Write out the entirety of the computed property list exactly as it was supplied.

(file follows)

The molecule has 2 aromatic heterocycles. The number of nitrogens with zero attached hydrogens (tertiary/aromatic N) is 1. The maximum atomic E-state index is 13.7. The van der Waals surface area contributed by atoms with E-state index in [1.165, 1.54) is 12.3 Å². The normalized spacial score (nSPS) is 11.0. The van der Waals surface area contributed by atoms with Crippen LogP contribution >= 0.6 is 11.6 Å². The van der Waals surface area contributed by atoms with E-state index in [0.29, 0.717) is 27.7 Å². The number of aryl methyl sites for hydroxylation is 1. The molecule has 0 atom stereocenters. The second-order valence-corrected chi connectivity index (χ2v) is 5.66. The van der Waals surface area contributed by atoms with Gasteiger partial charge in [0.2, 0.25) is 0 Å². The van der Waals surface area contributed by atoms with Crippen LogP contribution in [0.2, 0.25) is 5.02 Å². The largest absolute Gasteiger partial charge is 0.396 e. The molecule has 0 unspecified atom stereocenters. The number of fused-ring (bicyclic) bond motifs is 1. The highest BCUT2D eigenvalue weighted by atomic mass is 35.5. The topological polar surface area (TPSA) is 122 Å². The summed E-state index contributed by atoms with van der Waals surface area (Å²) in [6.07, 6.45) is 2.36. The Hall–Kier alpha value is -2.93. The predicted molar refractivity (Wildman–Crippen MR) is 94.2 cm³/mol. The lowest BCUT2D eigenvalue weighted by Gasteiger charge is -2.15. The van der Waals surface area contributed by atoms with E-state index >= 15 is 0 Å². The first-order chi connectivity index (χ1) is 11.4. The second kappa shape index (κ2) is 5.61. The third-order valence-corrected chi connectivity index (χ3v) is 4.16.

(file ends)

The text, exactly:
The molecule has 2 aromatic heterocycles. The number of nitrogens with zero attached hydrogens (tertiary/aromatic N) is 1. The maximum atomic E-state index is 13.7. The van der Waals surface area contributed by atoms with E-state index in [1.165, 1.54) is 12.3 Å². The normalized spacial score (nSPS) is 11.0. The van der Waals surface area contributed by atoms with Crippen LogP contribution >= 0.6 is 11.6 Å². The van der Waals surface area contributed by atoms with E-state index in [0.29, 0.717) is 27.7 Å². The number of aryl methyl sites for hydroxylation is 1. The molecule has 0 atom stereocenters. The second-order valence-corrected chi connectivity index (χ2v) is 5.66. The van der Waals surface area contributed by atoms with Gasteiger partial charge in [0.2, 0.25) is 0 Å². The van der Waals surface area contributed by atoms with Crippen LogP contribution in [0.2, 0.25) is 5.02 Å². The largest absolute Gasteiger partial charge is 0.396 e. The molecule has 0 unspecified atom stereocenters. The number of fused-ring (bicyclic) bond motifs is 1. The highest BCUT2D eigenvalue weighted by atomic mass is 35.5. The topological polar surface area (TPSA) is 122 Å². The summed E-state index contributed by atoms with van der Waals surface area (Å²) in [6.07, 6.45) is 2.36. The Hall–Kier alpha value is -2.93. The predicted molar refractivity (Wildman–Crippen MR) is 94.2 cm³/mol. The lowest BCUT2D eigenvalue weighted by Gasteiger charge is -2.15. The van der Waals surface area contributed by atoms with E-state index >= 15 is 0 Å². The first-order chi connectivity index (χ1) is 11.4. The second kappa shape index (κ2) is 5.61. The third-order valence-corrected chi connectivity index (χ3v) is 4.16.